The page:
Natural Disasters

Natural disasters are often frightening and difficult for us to understand, because we have no control over when and where they happen. What we can control is how prepared we are as communities and governments to deal with the dangers that natural disasters bring.

Places that are more likely to have natural disasters, such as the earthquake-prone Pacific Ring of Fire, or coastal areas vulnerable to hurricanes, require accurate methods of predicting disasters and warning the public quickly. Once the people have been informed, evacuation routes must be provided so that they can all leave quickly and safely, even if they travel by foot. Emergency warnings and evacuation plans are not enough, though. Where there is a high risk of earthquakes, buildings need to be strong and flexible enough to survive a quake without collapsing. Where hurricanes and flooding are a problem, levees and dams must be strong enough to hold floodwaters, and natural drainage systems must be maintained to allow waters to flow back into the ocean. The failure of the levee and drainage systems was responsible for most of the destruction and flooding in New Orleans after Hurricane Katrina in 2005. It was the poor planning of evacuation routes and assistance for those trapped by the flooding that resulted in the many tragic fatalities.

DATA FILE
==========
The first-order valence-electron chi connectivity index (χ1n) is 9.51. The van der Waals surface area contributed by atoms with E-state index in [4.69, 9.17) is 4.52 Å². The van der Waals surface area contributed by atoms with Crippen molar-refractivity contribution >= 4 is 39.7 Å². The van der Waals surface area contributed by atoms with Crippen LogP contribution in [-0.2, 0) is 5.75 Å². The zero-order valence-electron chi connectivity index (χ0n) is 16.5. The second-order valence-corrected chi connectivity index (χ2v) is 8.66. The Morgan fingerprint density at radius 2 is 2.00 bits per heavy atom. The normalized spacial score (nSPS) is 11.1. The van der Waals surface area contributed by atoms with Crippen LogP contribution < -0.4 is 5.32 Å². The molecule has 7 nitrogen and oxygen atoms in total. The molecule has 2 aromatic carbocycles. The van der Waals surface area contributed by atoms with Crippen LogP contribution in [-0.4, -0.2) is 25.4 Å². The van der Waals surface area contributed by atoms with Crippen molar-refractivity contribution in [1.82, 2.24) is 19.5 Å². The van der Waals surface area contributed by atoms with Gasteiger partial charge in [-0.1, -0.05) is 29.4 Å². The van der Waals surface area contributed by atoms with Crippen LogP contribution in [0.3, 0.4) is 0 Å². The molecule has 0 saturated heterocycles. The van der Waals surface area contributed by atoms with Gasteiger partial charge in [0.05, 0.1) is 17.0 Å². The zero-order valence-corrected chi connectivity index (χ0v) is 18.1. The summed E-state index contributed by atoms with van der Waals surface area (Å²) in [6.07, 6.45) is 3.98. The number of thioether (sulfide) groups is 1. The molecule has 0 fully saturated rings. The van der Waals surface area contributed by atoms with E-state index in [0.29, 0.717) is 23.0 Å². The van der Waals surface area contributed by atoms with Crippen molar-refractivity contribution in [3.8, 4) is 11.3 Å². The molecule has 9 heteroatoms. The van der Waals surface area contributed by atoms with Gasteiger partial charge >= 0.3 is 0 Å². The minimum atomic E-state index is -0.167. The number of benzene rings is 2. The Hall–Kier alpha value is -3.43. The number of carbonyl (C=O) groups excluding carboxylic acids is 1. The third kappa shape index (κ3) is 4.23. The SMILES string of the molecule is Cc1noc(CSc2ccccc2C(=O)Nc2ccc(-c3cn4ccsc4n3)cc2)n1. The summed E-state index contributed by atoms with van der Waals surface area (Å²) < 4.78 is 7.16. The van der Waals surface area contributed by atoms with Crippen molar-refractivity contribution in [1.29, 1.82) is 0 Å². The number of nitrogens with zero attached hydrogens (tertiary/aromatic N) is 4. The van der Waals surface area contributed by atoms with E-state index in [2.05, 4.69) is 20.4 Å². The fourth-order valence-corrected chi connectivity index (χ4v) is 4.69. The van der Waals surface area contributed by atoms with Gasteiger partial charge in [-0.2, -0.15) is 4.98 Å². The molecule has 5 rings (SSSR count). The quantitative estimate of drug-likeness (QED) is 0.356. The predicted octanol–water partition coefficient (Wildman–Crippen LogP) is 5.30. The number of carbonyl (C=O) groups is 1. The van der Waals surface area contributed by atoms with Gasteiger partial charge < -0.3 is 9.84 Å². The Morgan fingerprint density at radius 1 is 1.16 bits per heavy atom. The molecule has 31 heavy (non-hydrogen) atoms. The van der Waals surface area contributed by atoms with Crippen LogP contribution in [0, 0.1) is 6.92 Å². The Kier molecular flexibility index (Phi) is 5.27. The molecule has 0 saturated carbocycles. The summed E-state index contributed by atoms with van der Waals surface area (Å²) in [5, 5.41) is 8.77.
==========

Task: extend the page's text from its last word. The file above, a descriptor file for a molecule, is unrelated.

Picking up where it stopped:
People need to be educated on the risks in their area, and what to do when a disaster strikes. After a disaster, even if no one has died, there is a lot of damage to people' homes, farms and workplaces that must be repaired. This takes a lot of time and money to fix, and a country damaged by a disaster usually needs a large amount of international help to get better. Donated food, clothing, medicine and experienced professionals are all important when there is a disaster, but when the emergency is over it can take years to rebuild and make sure that future disasters can be managed. The boxing-day tsunami which devastated Indonesia and the 2005 earthquake in Kashmir, Pakistan were both natural disasters whose effects were made worse by underdeveloped infrastructure and widespread poverty. Tsunamis, earthquakes, hurricanes or any other natural disaster can't be avoided, but with good preparation and well-organized help after the fact, it is possible to survive and go back to normal life afterwards.

Photo courtesy of USDA NRCS.

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